For our second HSFI Photo II post, student Andzelika Berestko chose to highlight the painter Francis Bacon and examine his use of photographs in inspiring his own work:

‘Remember, I look at everything,’ was a common saying of Francis Bacon, born in the time when photography was becoming [a documentary tool] of life. What really interests me is that he was often combining photography with painting in his thought process. He never painted from observation. Instead, he using photographs, pieces of newspaper and books [he found] anywhere. Folded images with stains on them, with drips of paint could be found in his messy studio. Francis created multitudes of paintings based on Eadweard Muybridge’s photographs. He was recreating represented scenes, analyzing the movement of humans and [their] basic needs. Bacon was deeply questioning the connection between the passage [of time] and pulsation of the person through paint, which he tried to show as alive as possible. What’s truly inspiring is that he felt the connection between himself, the creative process, and images found anywhere, which he was constantly collecting. There is no such a thing as plagiarism mentioned here- he was rethinking the images, creating them from different bases, showing its pulse, separating them from their original form, and adjusting it to his own situations. They all look bloody, and the movement drips down from the composition. –Andzelika Berestko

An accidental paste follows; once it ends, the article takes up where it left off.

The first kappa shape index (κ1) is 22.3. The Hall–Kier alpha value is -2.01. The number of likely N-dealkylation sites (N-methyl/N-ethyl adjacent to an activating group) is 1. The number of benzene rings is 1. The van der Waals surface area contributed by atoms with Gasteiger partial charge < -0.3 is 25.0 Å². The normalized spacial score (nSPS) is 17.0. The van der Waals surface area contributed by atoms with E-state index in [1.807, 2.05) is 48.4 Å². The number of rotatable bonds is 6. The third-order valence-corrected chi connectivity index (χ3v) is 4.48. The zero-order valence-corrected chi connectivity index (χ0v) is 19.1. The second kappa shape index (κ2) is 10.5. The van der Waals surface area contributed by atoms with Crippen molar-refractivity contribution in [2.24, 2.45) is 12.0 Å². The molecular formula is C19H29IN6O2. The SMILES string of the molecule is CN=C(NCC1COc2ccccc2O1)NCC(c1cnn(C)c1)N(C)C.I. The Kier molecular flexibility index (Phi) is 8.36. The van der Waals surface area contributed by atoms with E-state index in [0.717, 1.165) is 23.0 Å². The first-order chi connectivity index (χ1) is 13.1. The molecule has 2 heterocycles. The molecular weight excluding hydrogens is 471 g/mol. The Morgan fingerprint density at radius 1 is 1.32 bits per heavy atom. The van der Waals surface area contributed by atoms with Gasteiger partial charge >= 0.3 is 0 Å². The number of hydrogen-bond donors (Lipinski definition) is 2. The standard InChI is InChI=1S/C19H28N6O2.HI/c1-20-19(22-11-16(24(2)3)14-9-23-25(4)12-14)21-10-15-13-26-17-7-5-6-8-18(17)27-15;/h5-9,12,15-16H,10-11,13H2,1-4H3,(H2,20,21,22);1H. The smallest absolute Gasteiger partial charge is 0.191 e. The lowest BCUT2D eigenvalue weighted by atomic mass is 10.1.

hsfi-1

Francis Bacon on Primrose Hill, London by Bill Brandt, 1963

hsfi-3

Eadweard Muybridge, Men Boxing, from Human Locomotion, 1887

hsfi-6

Eadweard Muybridge, Two Men Wrestling, from Human Locomotion, 1887

hsfi-4

Francis Bacon, Triptych Studies from the Human Body, 1970

hsfi-5

Francis Bacon, Two Figures, 1953

Advertisements

Leave a Reply

Fill in your details below or click an icon to log in:

WordPress.com Logo

You are commenting using your WordPress.com account. Log Out / Change )

Twitter picture

You are commenting using your Twitter account. Log Out / Change )

Facebook photo

You are commenting using your Facebook account. Log Out / Change )

Google+ photo

You are commenting using your Google+ account. Log Out / Change )

Connecting to %s